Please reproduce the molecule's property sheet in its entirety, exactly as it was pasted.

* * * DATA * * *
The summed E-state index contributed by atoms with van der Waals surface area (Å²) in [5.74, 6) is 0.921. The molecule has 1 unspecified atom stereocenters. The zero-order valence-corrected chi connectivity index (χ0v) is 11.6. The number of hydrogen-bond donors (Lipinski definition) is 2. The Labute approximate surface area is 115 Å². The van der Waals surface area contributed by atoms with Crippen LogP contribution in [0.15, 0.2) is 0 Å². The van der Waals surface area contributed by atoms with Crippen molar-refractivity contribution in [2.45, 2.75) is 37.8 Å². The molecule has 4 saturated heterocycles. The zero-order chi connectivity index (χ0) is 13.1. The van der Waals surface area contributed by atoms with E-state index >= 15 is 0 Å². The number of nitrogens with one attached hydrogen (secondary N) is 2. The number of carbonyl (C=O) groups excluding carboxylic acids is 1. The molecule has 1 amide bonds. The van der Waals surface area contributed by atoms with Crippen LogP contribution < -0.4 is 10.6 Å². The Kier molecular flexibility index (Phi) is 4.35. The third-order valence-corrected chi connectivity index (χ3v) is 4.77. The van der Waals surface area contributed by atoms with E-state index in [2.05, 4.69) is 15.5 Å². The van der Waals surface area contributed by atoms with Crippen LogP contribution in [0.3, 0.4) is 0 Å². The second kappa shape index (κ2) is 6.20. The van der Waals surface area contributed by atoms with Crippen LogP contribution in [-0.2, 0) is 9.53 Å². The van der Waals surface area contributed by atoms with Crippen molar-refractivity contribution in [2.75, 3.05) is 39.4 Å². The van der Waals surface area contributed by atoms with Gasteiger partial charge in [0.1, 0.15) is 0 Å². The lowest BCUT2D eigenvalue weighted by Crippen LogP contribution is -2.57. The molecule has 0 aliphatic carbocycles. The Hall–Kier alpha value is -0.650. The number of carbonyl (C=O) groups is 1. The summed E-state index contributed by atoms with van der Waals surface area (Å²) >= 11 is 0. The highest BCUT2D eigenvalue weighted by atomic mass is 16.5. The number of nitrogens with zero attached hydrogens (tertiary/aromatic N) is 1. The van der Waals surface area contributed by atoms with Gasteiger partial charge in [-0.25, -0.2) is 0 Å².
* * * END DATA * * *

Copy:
The summed E-state index contributed by atoms with van der Waals surface area (Å²) in [5.74, 6) is 0.921. The molecule has 1 unspecified atom stereocenters. The zero-order valence-corrected chi connectivity index (χ0v) is 11.6. The number of hydrogen-bond donors (Lipinski definition) is 2. The Labute approximate surface area is 115 Å². The van der Waals surface area contributed by atoms with Crippen LogP contribution in [0.15, 0.2) is 0 Å². The van der Waals surface area contributed by atoms with Crippen molar-refractivity contribution in [2.45, 2.75) is 37.8 Å². The molecule has 4 saturated heterocycles. The zero-order chi connectivity index (χ0) is 13.1. The van der Waals surface area contributed by atoms with E-state index >= 15 is 0 Å². The number of nitrogens with one attached hydrogen (secondary N) is 2. The number of carbonyl (C=O) groups excluding carboxylic acids is 1. The molecule has 1 amide bonds. The van der Waals surface area contributed by atoms with Crippen LogP contribution < -0.4 is 10.6 Å². The Kier molecular flexibility index (Phi) is 4.35. The third-order valence-corrected chi connectivity index (χ3v) is 4.77. The van der Waals surface area contributed by atoms with E-state index in [2.05, 4.69) is 15.5 Å². The van der Waals surface area contributed by atoms with Crippen LogP contribution in [0.3, 0.4) is 0 Å². The second kappa shape index (κ2) is 6.20. The van der Waals surface area contributed by atoms with Crippen LogP contribution in [-0.2, 0) is 9.53 Å². The van der Waals surface area contributed by atoms with Crippen molar-refractivity contribution in [2.75, 3.05) is 39.4 Å². The van der Waals surface area contributed by atoms with Gasteiger partial charge in [0.1, 0.15) is 0 Å². The lowest BCUT2D eigenvalue weighted by Crippen LogP contribution is -2.57. The molecule has 0 aliphatic carbocycles. The Hall–Kier alpha value is -0.650. The number of carbonyl (C=O) groups is 1. The summed E-state index contributed by atoms with van der Waals surface area (Å²) >= 11 is 0. The highest BCUT2D eigenvalue weighted by atomic mass is 16.5. The number of nitrogens with zero attached hydrogens (tertiary/aromatic N) is 1. The van der Waals surface area contributed by atoms with Gasteiger partial charge in [-0.25, -0.2) is 0 Å².